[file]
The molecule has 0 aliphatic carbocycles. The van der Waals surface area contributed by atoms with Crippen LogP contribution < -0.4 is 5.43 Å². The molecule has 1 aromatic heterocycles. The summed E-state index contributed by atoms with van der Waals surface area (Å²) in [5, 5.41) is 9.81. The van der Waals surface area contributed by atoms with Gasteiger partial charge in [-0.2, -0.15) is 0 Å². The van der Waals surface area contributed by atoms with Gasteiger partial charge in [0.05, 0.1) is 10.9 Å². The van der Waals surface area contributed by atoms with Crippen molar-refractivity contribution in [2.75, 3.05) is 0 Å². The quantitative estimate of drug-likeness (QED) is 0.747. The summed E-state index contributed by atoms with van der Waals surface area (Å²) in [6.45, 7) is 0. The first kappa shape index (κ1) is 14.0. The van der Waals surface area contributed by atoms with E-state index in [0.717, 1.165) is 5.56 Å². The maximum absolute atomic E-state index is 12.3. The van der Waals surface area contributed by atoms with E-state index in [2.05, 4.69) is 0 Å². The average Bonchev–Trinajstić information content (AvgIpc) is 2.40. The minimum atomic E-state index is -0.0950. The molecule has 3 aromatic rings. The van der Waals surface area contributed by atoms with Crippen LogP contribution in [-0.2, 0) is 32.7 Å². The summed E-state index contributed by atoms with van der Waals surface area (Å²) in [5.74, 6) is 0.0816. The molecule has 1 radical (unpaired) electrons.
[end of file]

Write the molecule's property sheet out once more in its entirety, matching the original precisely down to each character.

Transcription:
The molecule has 0 aliphatic carbocycles. The van der Waals surface area contributed by atoms with Crippen LogP contribution < -0.4 is 5.43 Å². The molecule has 1 aromatic heterocycles. The summed E-state index contributed by atoms with van der Waals surface area (Å²) in [5, 5.41) is 9.81. The van der Waals surface area contributed by atoms with Gasteiger partial charge in [-0.2, -0.15) is 0 Å². The van der Waals surface area contributed by atoms with Gasteiger partial charge in [0.05, 0.1) is 10.9 Å². The van der Waals surface area contributed by atoms with Crippen molar-refractivity contribution in [2.75, 3.05) is 0 Å². The quantitative estimate of drug-likeness (QED) is 0.747. The summed E-state index contributed by atoms with van der Waals surface area (Å²) in [6.45, 7) is 0. The first kappa shape index (κ1) is 14.0. The van der Waals surface area contributed by atoms with E-state index in [0.717, 1.165) is 5.56 Å². The maximum absolute atomic E-state index is 12.3. The van der Waals surface area contributed by atoms with E-state index in [2.05, 4.69) is 0 Å². The average Bonchev–Trinajstić information content (AvgIpc) is 2.40. The minimum atomic E-state index is -0.0950. The molecule has 3 aromatic rings. The van der Waals surface area contributed by atoms with Crippen LogP contribution in [-0.2, 0) is 32.7 Å². The summed E-state index contributed by atoms with van der Waals surface area (Å²) in [5.74, 6) is 0.0816. The molecule has 1 radical (unpaired) electrons.